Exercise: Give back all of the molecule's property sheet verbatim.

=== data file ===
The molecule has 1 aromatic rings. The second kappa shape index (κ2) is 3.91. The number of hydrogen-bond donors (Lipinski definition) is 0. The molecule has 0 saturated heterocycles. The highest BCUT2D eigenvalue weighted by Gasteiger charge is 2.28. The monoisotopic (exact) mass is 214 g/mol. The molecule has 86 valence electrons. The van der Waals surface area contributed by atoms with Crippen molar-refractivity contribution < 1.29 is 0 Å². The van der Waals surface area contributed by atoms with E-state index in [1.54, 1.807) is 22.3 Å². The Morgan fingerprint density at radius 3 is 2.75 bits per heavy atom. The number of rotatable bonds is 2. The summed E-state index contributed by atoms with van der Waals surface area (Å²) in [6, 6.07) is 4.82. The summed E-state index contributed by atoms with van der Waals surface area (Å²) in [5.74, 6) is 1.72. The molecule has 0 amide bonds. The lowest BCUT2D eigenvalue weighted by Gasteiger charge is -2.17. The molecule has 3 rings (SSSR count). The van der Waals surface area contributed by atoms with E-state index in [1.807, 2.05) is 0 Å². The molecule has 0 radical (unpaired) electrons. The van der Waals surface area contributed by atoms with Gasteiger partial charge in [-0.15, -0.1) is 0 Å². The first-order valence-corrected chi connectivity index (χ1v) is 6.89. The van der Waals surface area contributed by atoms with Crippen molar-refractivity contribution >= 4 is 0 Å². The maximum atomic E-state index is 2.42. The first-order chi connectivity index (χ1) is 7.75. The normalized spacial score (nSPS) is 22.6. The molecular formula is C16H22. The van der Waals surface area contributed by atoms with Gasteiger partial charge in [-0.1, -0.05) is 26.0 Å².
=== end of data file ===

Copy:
The molecule has 1 aromatic rings. The second kappa shape index (κ2) is 3.91. The number of hydrogen-bond donors (Lipinski definition) is 0. The molecule has 0 saturated heterocycles. The highest BCUT2D eigenvalue weighted by Gasteiger charge is 2.28. The monoisotopic (exact) mass is 214 g/mol. The molecule has 86 valence electrons. The van der Waals surface area contributed by atoms with Crippen molar-refractivity contribution < 1.29 is 0 Å². The van der Waals surface area contributed by atoms with E-state index in [1.54, 1.807) is 22.3 Å². The Morgan fingerprint density at radius 3 is 2.75 bits per heavy atom. The number of rotatable bonds is 2. The summed E-state index contributed by atoms with van der Waals surface area (Å²) in [6, 6.07) is 4.82. The summed E-state index contributed by atoms with van der Waals surface area (Å²) in [5.74, 6) is 1.72. The molecule has 0 amide bonds. The lowest BCUT2D eigenvalue weighted by Gasteiger charge is -2.17. The molecule has 3 rings (SSSR count). The van der Waals surface area contributed by atoms with E-state index in [1.807, 2.05) is 0 Å². The molecule has 0 radical (unpaired) electrons. The van der Waals surface area contributed by atoms with Gasteiger partial charge in [-0.15, -0.1) is 0 Å². The first-order valence-corrected chi connectivity index (χ1v) is 6.89. The van der Waals surface area contributed by atoms with Crippen molar-refractivity contribution >= 4 is 0 Å². The maximum atomic E-state index is 2.42. The first-order chi connectivity index (χ1) is 7.75. The normalized spacial score (nSPS) is 22.6. The molecular formula is C16H22. The van der Waals surface area contributed by atoms with Gasteiger partial charge in [-0.1, -0.05) is 26.0 Å².